Composer, arranger and pianist



taught until recently piano and chamber music at the Landesmusikschulwerk Oberösterreich. From 1991 to 2004 he worked as a Korrepetitor at the Salzburg Mozarteum Summer Academy, where he also led an accompaniment course he designed. He studied at the Eastman School of Music in Rochester, New York, and received his PhD in collaborative piano and chamber music from the University of Miami. He previously taught at the Inter-American University of Puerto Rico, the Conservatory of Music of Puerto Rico and the former Harid Music Conservatory in Florida

For the past 18 years he has recorded and presented lectures on the early songs of Brahms and his early German folk songs. He played successful duo concerts with the cellist Monika Gaggia (Salzburg), the soprano Elaine Ortiz Arandes (Munich), the violinist Alexander Nantschev (Vienna) and the baritone Matthias Helm (Wels). He has composed two works for violin and piano for Nantchev. Accompanying seminars for music faculties round off his work.

As a recent project, to expand the intermediate piano repertoire, Martínez has composed “songs” and piano pieces in a style that mixes “musical”, pop-ballads and Lieder. Some of these pieces are based on texts by the poet Flora Nocturna. He has published some of them as YouTube videos. (@jose-daniel_martinez-miranda). Recent works can be found in

Born in Washington DC, raised in Puerto Rico, has lived in Austria for 25 years. Performances in Puerto Rico, New York City, Miami, the Dominican Republic, Costa Rica, Haiti, Perú, Ecuador, Italy, Austria, Germany, Slovenia and the Czech Republic.



What does music mean to you personally?

Maybe I should answer with a rhetorical question: How can people live without music? Music is there to help me feel and express that which cannot be said with words. It can be my best companion in both my most quiet and introspect moments, and in my most exhilarating and up-beat happenings. And the best is that even for those moments in between, music is there as your most loyal friend, at the touch of your fingers, either at or on the instrument you play, or at the pressing of the switch of whichever device you use to listen to it, or when you activate that part of the brain that allows you to listen to music internally – “to listen in silence”. Think about it: music is not exclusive to musicians; one does not have to be a musician to be the recipient of its message. Moreover, this message can interpreted in varied ways by different people without being the wrong interpretation. Sometimes, when I am asked what languages I speak, I say four: English, Spanish, German, and Music!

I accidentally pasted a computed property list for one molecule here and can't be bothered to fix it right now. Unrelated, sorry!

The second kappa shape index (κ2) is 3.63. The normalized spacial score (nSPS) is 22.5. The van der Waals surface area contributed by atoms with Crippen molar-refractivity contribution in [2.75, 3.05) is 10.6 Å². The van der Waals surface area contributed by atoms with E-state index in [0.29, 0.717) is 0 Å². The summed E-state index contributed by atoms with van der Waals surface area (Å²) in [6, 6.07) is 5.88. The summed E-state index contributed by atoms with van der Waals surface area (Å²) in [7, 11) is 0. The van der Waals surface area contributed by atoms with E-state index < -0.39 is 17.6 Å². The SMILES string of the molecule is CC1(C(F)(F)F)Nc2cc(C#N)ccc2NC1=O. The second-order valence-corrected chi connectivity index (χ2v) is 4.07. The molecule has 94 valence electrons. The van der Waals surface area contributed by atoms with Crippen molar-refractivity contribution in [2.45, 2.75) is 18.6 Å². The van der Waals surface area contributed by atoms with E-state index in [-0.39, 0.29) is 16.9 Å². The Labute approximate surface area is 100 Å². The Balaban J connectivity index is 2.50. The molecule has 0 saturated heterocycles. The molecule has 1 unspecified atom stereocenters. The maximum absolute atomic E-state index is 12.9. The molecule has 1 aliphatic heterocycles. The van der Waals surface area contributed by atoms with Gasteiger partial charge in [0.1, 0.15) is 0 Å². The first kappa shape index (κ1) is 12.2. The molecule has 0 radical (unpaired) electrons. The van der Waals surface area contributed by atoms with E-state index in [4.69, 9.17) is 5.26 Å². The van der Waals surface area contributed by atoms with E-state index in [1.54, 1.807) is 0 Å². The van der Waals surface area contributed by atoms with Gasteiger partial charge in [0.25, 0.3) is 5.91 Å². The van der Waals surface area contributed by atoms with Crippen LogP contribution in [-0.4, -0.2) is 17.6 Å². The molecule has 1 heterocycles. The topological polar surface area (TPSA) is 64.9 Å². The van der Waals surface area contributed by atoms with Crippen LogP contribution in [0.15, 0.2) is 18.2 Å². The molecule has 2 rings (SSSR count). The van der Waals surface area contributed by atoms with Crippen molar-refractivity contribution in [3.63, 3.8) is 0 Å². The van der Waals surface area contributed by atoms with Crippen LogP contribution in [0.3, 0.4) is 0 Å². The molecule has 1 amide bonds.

Do you agree that music is all about fantasy?

Yes and no. When I write music inspired by a real event, I would say it is not fantasy, but reality. When my music is a reaction to stories, poems, also thoughts and visions, then it is fantasy.

If you were not a professional musician, what would you have been?

Although I started my music conservatory training at a very young age, I did not take the decision to only study music until I was starting my second year of physics at the university. I wanted to become an astronomer. If I had not continued my studies in music, I dare say I would be today working at some telescope facility searching for stars or far away planets. (If given a second chance to live my youth, I would also have trained to play baseball, since I was born and raised in lands where this game is played a lot, the love for the game has been there all my life!)